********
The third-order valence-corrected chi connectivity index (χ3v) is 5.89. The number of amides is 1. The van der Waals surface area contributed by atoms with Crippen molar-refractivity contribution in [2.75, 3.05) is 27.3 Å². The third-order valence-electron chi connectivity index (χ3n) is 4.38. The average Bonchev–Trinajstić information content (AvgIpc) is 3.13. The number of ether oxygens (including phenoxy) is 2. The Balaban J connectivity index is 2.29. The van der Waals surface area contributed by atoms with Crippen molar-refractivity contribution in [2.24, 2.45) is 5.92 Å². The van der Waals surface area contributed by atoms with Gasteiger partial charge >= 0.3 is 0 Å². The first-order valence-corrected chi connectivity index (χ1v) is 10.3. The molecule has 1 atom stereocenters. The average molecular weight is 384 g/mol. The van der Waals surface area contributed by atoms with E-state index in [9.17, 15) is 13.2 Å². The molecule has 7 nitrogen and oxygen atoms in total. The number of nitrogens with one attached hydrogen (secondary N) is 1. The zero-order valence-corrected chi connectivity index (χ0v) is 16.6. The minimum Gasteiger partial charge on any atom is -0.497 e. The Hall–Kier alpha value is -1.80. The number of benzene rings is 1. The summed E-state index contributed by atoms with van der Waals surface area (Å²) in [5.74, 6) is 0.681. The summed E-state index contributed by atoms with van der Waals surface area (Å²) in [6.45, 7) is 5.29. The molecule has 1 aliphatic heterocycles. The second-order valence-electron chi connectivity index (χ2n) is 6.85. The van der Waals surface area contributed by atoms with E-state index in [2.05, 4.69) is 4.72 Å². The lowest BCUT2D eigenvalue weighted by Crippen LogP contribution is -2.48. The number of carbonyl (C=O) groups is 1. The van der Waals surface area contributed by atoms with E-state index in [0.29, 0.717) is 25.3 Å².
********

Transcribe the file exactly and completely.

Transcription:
The third-order valence-corrected chi connectivity index (χ3v) is 5.89. The number of amides is 1. The van der Waals surface area contributed by atoms with Crippen molar-refractivity contribution in [2.75, 3.05) is 27.3 Å². The third-order valence-electron chi connectivity index (χ3n) is 4.38. The average Bonchev–Trinajstić information content (AvgIpc) is 3.13. The number of ether oxygens (including phenoxy) is 2. The Balaban J connectivity index is 2.29. The van der Waals surface area contributed by atoms with Crippen molar-refractivity contribution in [2.24, 2.45) is 5.92 Å². The van der Waals surface area contributed by atoms with Gasteiger partial charge >= 0.3 is 0 Å². The first-order valence-corrected chi connectivity index (χ1v) is 10.3. The molecule has 1 atom stereocenters. The average molecular weight is 384 g/mol. The van der Waals surface area contributed by atoms with E-state index in [9.17, 15) is 13.2 Å². The molecule has 7 nitrogen and oxygen atoms in total. The number of nitrogens with one attached hydrogen (secondary N) is 1. The zero-order valence-corrected chi connectivity index (χ0v) is 16.6. The minimum Gasteiger partial charge on any atom is -0.497 e. The Hall–Kier alpha value is -1.80. The number of benzene rings is 1. The summed E-state index contributed by atoms with van der Waals surface area (Å²) in [5.74, 6) is 0.681. The summed E-state index contributed by atoms with van der Waals surface area (Å²) in [6.45, 7) is 5.29. The molecule has 1 aliphatic heterocycles. The second-order valence-electron chi connectivity index (χ2n) is 6.85. The van der Waals surface area contributed by atoms with E-state index in [2.05, 4.69) is 4.72 Å². The lowest BCUT2D eigenvalue weighted by Crippen LogP contribution is -2.48. The number of carbonyl (C=O) groups is 1. The van der Waals surface area contributed by atoms with E-state index in [0.29, 0.717) is 25.3 Å².